The rift in the lute has widened further and it is palpable enough that the Trump administration has been further weakened by the resignation of Gary Cohn, the US President’s top economic adviser.
There are two compelling factors behind the development, societal as well as economic. In almost equal measure, both issues have brought the present dispensation under a cloud, not to forget the Russian meddling in the elections.
Cohn, it bears recall, had threatened to resign over Trump’s decidedly incendiary remarks in the aftermath of the race riot in Charlottesville, Virginia.
And when he put in his papers last Tuesday night as the head of the National Economic Council, he had bared his angst against the President’s decision to impose tariffs on steel and aluminium imports and thus lend an impetus to his policy of protectionism.
Cohn’s resignation has served to buttress the vehement opposition to the tariffs, as already articulated by the Treasury Secretary, Steven Mnuchin.
Pretty obvious, therefore, are the differences over the economic measure within the Republican establishment, and its impact on the White House.
In the immediate perspective, the resignation has been resonant in the echo chambers of the share market and the economy in general.
Futures trading pointed to a sharp 1.6 per cent drop in shares on Wall Street as investors reacted to the exit of the pro-free trade adviser.
The dollar dropped against the yen in the Asian markets, but recovered the lost ground as the day progressed. Shares in Asia Pacific had also dipped the day after Cohn’s resignation.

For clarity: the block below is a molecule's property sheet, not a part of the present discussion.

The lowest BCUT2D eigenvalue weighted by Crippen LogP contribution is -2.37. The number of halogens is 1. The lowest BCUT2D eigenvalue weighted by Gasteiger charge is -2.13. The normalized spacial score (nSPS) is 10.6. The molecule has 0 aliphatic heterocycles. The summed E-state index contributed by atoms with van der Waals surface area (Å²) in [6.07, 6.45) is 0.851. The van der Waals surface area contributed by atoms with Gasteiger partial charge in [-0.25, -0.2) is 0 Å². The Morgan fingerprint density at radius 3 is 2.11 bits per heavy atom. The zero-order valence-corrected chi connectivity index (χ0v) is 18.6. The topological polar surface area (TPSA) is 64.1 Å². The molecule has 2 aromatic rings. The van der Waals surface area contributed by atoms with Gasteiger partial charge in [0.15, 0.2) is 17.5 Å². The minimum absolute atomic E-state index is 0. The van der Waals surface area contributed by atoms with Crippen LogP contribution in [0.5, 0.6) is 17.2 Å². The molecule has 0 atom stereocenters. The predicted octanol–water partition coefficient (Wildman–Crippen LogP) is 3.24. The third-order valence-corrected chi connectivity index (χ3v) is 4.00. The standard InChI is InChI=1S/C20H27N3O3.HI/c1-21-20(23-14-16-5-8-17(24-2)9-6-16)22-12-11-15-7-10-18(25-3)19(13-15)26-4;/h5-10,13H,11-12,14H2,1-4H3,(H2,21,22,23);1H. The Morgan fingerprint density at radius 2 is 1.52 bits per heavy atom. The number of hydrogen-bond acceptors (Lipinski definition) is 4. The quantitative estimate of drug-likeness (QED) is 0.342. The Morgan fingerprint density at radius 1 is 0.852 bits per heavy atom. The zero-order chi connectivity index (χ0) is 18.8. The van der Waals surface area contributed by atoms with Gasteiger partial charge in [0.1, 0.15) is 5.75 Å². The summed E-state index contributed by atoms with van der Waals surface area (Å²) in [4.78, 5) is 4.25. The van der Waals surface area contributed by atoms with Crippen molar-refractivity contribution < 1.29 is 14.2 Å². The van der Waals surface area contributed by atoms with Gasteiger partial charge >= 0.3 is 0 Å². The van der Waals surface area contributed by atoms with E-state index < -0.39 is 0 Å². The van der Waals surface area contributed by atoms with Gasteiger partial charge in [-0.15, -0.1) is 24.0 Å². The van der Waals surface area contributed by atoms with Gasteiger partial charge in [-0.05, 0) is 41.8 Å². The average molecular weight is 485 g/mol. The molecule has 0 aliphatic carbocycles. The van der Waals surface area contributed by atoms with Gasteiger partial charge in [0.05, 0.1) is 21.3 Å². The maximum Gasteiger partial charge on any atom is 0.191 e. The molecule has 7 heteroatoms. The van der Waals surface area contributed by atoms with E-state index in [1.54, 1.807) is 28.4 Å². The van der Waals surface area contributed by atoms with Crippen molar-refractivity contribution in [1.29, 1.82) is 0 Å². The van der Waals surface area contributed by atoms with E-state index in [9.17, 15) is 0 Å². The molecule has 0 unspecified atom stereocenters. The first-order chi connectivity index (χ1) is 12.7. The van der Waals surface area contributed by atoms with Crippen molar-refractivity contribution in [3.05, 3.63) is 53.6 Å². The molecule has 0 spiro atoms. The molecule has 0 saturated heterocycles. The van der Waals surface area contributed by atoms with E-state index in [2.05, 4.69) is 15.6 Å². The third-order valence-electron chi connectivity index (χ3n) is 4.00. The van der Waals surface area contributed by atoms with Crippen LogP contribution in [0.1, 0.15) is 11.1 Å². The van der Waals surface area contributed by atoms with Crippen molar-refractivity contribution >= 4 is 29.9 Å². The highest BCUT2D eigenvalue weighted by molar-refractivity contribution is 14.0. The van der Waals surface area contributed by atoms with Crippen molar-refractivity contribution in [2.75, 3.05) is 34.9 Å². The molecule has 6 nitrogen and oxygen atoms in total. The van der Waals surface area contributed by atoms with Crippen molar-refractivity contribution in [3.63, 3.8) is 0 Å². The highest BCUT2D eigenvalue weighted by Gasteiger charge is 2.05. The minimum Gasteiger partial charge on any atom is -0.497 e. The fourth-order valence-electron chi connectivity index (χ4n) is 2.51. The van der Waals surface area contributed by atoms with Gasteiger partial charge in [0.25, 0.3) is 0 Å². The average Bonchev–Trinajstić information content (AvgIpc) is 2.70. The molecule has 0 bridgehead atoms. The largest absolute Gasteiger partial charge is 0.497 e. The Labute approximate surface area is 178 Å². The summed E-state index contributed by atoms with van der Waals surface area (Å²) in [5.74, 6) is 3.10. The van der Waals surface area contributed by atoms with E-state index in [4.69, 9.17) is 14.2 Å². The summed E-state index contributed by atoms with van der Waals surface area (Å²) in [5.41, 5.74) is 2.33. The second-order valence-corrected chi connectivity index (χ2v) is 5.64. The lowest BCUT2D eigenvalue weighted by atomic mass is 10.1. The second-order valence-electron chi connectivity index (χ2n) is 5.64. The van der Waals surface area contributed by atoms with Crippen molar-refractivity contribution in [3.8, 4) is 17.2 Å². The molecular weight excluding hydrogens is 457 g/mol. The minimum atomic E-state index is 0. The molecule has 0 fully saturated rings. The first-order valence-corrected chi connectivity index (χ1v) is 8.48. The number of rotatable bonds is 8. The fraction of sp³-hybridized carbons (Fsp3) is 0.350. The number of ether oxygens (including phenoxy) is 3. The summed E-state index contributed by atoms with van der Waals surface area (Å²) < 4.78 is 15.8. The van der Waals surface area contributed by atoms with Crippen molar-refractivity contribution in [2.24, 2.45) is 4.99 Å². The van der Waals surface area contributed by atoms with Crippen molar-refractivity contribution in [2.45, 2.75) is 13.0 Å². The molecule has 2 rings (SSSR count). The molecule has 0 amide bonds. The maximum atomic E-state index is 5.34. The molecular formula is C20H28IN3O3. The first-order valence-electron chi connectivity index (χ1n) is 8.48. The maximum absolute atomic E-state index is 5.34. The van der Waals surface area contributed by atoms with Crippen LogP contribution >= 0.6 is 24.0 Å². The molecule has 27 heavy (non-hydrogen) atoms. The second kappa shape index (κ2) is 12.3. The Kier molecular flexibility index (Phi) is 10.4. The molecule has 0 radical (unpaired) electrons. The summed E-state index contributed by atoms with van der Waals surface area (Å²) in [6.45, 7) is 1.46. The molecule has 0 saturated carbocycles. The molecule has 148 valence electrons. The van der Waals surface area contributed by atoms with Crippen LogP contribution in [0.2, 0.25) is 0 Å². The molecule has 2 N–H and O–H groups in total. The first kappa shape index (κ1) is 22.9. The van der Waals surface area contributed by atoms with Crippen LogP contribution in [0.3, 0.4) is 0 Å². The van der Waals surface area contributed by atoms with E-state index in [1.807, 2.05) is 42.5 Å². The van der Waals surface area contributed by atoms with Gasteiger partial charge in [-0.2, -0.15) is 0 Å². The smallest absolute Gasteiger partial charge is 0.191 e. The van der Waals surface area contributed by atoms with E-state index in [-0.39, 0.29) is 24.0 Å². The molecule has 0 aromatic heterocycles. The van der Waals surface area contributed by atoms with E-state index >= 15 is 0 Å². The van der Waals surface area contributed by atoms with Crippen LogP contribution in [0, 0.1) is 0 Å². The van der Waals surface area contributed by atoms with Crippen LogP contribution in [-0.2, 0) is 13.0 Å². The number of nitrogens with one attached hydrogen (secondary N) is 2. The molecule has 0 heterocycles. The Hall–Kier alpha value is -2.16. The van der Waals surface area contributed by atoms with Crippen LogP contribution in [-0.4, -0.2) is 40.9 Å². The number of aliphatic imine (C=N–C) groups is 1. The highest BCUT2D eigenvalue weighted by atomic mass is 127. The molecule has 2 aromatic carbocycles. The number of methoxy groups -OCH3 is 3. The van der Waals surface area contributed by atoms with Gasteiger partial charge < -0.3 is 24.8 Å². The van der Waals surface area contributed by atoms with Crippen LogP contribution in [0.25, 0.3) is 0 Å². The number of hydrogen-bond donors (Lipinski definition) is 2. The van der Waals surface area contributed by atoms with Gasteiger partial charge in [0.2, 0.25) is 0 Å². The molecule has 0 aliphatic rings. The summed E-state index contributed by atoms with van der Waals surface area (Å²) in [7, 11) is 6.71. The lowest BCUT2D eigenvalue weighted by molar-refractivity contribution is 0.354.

In Japan, where the steel industry is likely to be badly affected by tariffs, the Nikkei closed down 0.77 per cent. Hong Kong and Sydney were both down one per cent. It is not often that the resignation of an Administration official has a trans-Atlantic impact and almost immediately. Cohn’s exit definitely has.
In the aftermath of the setback, Trump has been remarkably gracious in acknowledging the contribution of the key economist of the White House ~ “Gary has been my chief economic adviser and did a superb job in driving our agenda, helping to deliver historic tax cuts and reforms and unleashing the American economy once again.”
For all that, there is today a parting of the ways. Cohn’s departure represents another blow to the administration, which has suffered several high-profile resignations since Trump’s inaugural in January 2017.
Hope Hicks, Trump’s close aide and communications director, quit last week, and other senior figures to have left include Trump’s former chief of staff, Reince Priebus, and former chief strategist, Steve Bannon.
But the resignation of Cohn, a former chief operating officer at Goldman Sachs, could be the most significant. It comes after global markets were roiled by Trump’s decision to impose tariffs on trading allies. The President needs to reflect on his economic policy.